Today, the abandoned sites are few and far between.
The ones that still stand are sufficiently eerie, though.
From afar, the Salton Sea is quite beautiful, with bright blue waters.
A closer glance reveals that beauty to be an illusion, though. In reality, the waters of the Salton Sea are a murky brown. The blue hue is simply a reflection of the sky.
The white shoreline hides its own secrets.
In truth, the “sand” of the Salton Sea is mainly comprised of crushed fish skeletons . . .
. . . as well as dead fish. It is an absolutely eerie place to visit.
Thanks to its apocalyptic landscape, the Salton Sea has been immortalized onscreen numerous times over the years. The flooded out house where Jim Henry (Richard Conte) lived in 1954’s Highway Dragnet was said to be located at the Salton Sea and I am fairly certain that filming actually took place there, as well. Because the area has changed so drastically over the ensuing sixty years, I was unable to confirm that, though.
I do know for certain – thanks to this 2006 Los Angeles Times article – that the interior of Jim’s house was a set and not the interior of an actual Salton Sea residence.
In 1957, the sea was where prehistoric mollusk mutations were discovered in The Monster That Challenged the World. The narration that opens the film states, “This is the Salton Sea in Southern California – a strange phenomenon in which nature has placed four hundred square miles of salt water in the middle of an arid desert.” Aside from the aerial view of the area shown during that narration, I do not believe any other filming took place there.
The region was also used for flashback scenes in which Tom Van Allen (Val Kilmer) thinks back to a time when his wife, Liz (Chandra West), was still alive in 2002’s aptly-named The Salton Sea.
In the book Hollywood Escapes, the film’s director D.J. Caruso is quoted as saying, “I had flown over The Salton Sea many times and always wondered What the hell is that down there, and why is it called a sea? After reading the first draft of Tony Gayton’s screenplay The Salton Sea, I hopped into my car and made an impromptu trip out there. Upon arriving, I was overcome by the vastness of this body of water. It was indeed visually striking and I was moved by its haunted beauty. The images at the Salton Sea alone could have made a two-hour picture. I knew this place was the perfect companion to the soul of Val Kilmer’s character. What once was beautiful and full of hope, now was lost and searching for a way to survive.”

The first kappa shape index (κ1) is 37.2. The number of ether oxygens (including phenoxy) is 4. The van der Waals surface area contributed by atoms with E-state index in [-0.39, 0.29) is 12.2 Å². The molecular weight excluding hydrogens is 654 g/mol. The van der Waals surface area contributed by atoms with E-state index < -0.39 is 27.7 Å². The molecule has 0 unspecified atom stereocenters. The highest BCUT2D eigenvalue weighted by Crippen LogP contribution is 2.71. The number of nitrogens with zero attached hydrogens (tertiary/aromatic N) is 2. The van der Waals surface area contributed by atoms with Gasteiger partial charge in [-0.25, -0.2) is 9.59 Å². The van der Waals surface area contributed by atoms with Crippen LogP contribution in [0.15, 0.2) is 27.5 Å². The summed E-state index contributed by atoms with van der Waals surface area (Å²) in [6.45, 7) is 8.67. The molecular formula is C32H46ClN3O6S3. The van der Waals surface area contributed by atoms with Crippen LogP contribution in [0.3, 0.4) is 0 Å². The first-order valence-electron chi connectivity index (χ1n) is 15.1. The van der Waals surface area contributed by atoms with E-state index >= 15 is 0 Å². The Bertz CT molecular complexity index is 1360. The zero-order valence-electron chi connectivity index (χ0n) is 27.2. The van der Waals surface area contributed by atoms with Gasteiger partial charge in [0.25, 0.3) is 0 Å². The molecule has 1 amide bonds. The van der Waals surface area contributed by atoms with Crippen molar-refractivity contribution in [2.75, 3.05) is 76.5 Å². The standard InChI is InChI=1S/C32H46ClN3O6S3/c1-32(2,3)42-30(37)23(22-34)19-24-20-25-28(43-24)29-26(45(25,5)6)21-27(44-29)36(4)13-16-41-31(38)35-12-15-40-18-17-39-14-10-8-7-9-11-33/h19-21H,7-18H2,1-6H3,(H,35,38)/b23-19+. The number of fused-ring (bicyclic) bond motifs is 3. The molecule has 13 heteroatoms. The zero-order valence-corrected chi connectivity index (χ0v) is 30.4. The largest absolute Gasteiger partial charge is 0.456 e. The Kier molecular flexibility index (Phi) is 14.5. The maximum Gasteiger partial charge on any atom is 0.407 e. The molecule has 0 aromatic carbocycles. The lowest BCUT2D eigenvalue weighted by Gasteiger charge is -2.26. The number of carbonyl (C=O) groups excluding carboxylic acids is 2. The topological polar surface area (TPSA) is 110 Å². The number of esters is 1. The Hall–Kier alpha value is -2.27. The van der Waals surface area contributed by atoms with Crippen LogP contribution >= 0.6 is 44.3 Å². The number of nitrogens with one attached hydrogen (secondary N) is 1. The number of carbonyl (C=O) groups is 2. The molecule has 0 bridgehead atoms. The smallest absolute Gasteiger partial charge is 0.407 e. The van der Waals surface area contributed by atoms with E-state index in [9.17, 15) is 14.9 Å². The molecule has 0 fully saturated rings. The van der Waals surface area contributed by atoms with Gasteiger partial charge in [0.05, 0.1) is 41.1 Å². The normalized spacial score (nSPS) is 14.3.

The North Shore Beach and Yacht Club masqueraded as the Aces & Spades dance club in the 2005 thriller The Island.
I am fairly certain that only the exterior of the Yacht Club was used in the filming and that the interior of the Ace & Spades was a set built elsewhere.
The North Shore Motel also appeared briefly in the movie.
Rock band Linkin Park shot the cover images for their 2007 album, Minutes to Midnight, at the Salton Sea.
For more stalking fun, be sure to follow me on Facebook, Twitter, Instagram and Los Angeles magazine online. And you can check out my other blog, The Well-Heeled Diabetic, here.
Until next time, Happy Stalking!
Stalk It: The Salton Sea is located off Highway 111, about 50 miles southeast of Palm Springs. The North Shore Beach and Yacht Club can be found at 99155 Sea View Drive in Mecca.